Lara Croft PS4 Review Shadow of the Tomb Raider square enix

Shadow of the Tomb Raider Review – PS4

If you’ve played the 2013 Tomb Raider reboot or the much more immediate Rise of the Tomb Raider, then getting stuck into Shadow of the Tomb Raider is akin to taking a lay in a nice, warm bath.

Though they say that familiarity can breed contempt (a maxim that was tested by the unnecessary rapid fire release of trailers prior to the game’s release), and while in the case of Shadow of the Tomb Raider Square-Enix have fashioned a seemingly workmanlike end to the trilogy, it is one that brings enough improvements that its place is secured as one of the best entries in the series all the same.

Shadow of the Tomb Raider PS4 Review

Shadow of the Tomb Raider Is A Grand Conclusion To The Current Trilogy

The continuation of Lara Croft’s ongoing battle against shadowy organisation Trinity, Shadow of the Tomb Raider sees its heroine locked in an impetuous state of mind. Driven to a position of distressed despair by her inability to definitively destroy Trinity and slake her thirst for vengeance, Shadow of the Tomb Raider continually ups both the stakes and the toll on Lara’s state of mind as the story presses on to its forebodingly grim conclusion. There are few laughs to be had here.

Though the first few minutes lack the immediate impressiveness of Rise of the Tomb Raider’s opening snowbound tundra, Shadow of the Tomb Raider nonetheless replaces such spectacle and sweep with its thematic anthesis – a claustrophobic, choking and tightly shot escape through a rocky crevice that sets the expectation for the incessant peril to come. Certainly, more than just a regular action adventure, Shadow of the Tomb Raider’s tone can often strike closer to that of a survival horror affair than the series typically less harsh narrative beats.

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Shadow of the Tomb Raider is the darkest and most narratively grim entry the series has ever seen.

On the face of it, Shadow of the Tomb Raider would seem to have evolved little from the previous two games that lay in its wake. In this latest entry in the series, Lara shoots her bow, hunts animals, crafts new gear, fast travels from camps and generally does 95% of what she did in Tomb Raider and Rise of the Tomb Raider. Business as usual then, right?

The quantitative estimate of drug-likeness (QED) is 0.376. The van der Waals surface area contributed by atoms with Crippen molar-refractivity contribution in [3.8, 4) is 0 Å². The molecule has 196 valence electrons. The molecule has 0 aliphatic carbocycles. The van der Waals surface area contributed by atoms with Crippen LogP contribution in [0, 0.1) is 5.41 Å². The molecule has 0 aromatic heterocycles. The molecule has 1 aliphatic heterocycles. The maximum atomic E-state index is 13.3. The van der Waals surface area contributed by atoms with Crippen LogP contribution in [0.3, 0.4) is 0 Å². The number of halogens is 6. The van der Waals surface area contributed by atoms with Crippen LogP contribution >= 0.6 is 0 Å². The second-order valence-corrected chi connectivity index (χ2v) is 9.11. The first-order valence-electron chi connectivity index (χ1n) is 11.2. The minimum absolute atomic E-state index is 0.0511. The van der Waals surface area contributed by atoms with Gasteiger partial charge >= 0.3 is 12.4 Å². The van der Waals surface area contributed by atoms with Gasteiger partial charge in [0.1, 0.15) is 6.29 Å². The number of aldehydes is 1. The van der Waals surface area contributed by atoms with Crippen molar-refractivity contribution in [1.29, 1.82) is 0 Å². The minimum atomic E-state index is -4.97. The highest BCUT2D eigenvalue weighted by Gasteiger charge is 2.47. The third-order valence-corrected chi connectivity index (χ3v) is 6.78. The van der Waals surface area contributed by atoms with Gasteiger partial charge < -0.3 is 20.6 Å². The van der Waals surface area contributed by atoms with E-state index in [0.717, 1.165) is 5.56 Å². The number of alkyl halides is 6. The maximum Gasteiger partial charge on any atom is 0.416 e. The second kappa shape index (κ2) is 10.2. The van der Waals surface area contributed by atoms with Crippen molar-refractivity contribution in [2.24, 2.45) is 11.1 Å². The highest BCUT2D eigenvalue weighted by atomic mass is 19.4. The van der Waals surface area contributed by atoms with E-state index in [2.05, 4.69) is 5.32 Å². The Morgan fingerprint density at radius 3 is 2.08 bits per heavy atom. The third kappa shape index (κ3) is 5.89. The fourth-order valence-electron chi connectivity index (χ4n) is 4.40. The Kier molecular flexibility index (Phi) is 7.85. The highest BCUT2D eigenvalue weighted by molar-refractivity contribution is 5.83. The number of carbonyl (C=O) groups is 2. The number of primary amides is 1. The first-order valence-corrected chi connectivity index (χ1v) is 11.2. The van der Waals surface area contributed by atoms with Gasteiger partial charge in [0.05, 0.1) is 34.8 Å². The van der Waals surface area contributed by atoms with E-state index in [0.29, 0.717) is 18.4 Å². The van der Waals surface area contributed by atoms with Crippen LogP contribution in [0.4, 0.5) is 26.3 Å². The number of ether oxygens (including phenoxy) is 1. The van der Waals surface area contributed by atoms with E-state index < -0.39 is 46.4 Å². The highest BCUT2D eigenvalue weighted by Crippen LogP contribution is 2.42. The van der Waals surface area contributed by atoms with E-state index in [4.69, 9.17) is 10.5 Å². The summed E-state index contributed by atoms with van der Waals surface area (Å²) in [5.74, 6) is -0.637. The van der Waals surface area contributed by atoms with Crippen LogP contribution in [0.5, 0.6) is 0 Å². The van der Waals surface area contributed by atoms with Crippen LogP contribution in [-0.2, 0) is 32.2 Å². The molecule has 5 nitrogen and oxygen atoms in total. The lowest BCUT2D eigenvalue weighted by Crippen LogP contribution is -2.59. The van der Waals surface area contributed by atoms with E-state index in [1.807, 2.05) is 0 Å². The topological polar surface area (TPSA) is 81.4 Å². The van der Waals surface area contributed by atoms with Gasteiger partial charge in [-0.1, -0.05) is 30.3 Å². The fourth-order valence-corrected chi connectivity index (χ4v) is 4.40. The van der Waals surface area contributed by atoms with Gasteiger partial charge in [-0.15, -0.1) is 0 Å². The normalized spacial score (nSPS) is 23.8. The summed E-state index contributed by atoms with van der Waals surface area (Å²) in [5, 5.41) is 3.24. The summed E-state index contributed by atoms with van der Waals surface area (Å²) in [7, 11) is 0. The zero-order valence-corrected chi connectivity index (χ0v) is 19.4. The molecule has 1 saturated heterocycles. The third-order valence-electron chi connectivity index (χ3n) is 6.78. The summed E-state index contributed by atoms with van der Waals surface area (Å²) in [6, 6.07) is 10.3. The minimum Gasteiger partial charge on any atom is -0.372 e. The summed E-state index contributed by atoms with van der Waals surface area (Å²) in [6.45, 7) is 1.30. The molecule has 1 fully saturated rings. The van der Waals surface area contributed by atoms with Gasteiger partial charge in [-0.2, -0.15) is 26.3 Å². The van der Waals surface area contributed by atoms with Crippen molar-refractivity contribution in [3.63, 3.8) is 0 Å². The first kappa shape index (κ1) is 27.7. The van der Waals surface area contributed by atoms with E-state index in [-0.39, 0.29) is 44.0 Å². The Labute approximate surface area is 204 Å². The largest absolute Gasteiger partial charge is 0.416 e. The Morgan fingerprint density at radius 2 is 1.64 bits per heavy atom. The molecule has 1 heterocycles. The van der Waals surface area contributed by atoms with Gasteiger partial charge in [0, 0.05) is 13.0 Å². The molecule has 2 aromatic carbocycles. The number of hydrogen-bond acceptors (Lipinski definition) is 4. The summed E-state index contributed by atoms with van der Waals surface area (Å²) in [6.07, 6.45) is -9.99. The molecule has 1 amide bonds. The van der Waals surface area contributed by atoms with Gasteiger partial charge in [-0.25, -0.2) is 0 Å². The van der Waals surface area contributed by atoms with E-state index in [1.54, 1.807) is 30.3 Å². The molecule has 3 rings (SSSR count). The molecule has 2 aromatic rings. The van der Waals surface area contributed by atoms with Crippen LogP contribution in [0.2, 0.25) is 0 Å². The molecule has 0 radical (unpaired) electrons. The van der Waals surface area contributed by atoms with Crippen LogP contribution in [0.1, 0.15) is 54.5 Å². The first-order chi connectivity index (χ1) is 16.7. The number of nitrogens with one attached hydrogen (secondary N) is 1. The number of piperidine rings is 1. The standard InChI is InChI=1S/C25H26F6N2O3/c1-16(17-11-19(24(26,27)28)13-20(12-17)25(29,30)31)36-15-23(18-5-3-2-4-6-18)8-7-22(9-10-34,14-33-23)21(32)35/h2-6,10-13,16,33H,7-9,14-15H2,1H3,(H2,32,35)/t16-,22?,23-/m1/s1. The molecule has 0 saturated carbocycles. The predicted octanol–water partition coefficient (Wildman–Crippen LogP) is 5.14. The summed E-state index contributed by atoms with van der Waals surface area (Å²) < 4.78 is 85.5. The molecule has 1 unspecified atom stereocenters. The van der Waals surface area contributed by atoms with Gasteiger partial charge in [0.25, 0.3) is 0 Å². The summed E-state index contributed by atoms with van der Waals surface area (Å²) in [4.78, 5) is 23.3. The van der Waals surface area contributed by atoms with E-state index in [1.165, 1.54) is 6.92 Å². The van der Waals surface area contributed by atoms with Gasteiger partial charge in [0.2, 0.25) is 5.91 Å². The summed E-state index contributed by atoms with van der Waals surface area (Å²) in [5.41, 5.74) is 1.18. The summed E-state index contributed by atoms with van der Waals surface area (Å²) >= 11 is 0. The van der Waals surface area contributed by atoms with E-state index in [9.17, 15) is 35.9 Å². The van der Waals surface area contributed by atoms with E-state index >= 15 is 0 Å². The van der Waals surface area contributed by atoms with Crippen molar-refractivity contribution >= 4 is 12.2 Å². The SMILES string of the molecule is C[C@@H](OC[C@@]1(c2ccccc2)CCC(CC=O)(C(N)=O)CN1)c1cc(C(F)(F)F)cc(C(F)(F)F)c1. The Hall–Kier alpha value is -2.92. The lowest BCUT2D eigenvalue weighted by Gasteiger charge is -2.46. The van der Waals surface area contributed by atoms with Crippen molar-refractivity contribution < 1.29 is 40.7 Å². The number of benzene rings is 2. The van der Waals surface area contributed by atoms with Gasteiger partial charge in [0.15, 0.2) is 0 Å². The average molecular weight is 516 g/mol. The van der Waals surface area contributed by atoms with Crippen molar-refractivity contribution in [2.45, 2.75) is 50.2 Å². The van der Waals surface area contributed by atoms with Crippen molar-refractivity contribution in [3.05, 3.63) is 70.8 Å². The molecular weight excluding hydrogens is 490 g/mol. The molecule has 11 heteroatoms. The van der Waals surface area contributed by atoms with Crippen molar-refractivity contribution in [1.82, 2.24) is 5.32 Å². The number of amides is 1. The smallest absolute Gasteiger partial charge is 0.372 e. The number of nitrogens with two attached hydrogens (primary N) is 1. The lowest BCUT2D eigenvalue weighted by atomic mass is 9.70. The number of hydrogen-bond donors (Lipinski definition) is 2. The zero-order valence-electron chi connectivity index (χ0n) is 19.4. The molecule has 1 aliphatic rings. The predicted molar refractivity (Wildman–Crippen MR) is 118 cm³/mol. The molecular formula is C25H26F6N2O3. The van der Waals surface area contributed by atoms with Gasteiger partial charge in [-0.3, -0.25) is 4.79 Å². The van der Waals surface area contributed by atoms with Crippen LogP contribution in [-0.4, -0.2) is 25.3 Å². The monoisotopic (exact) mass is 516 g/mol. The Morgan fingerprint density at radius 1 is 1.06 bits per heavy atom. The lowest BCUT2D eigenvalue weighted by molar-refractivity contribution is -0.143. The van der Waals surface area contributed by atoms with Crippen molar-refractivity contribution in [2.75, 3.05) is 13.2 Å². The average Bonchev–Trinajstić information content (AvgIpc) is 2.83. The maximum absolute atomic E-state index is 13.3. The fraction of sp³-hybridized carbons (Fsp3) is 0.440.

Though such conservative design might put those off who are looking for more substantial strides away from the series established template, Shadow of the Tomb Raider makes a number of seemingly subtle, but ultimately considerable alterations that serve to freshen up this third game beyond what its arguably safe looking veneer might suggest.

Eidos Montreal Have Made Some Well Considered Changes To The Formula

The first and most noticeable of these tweaks is evidenced by how Shadow of the Tomb Raider fully re-embraces the underwater adventures that helped to define the earlier games in the franchise. Instead of the mostly shallow swims and excitable wading seen in Rise of the Tomb Raider, this game sees Lara properly diving into depths, scouring secret caves and uncovering treasure from forgotten fissures in the earth – it’s a great return to the cave-diving glories that we first saw in the PSOne Tomb Raider games.

Beyond fully enabling Lara’s underwater escapades, Shadow of the Tomb Raider also makes some nips and tucks to how its stealth gameplay handles too. Offering Ms. Croft more options to take out and sneak past hostiles, Lara can now hide herself in deep undergrowth and even shuffle along walls that have overgrown fauna – enabling her to both evade and kill with silence.

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Lara actually gets to do a whole load of tomb raiding this time around – and it’s all pretty great.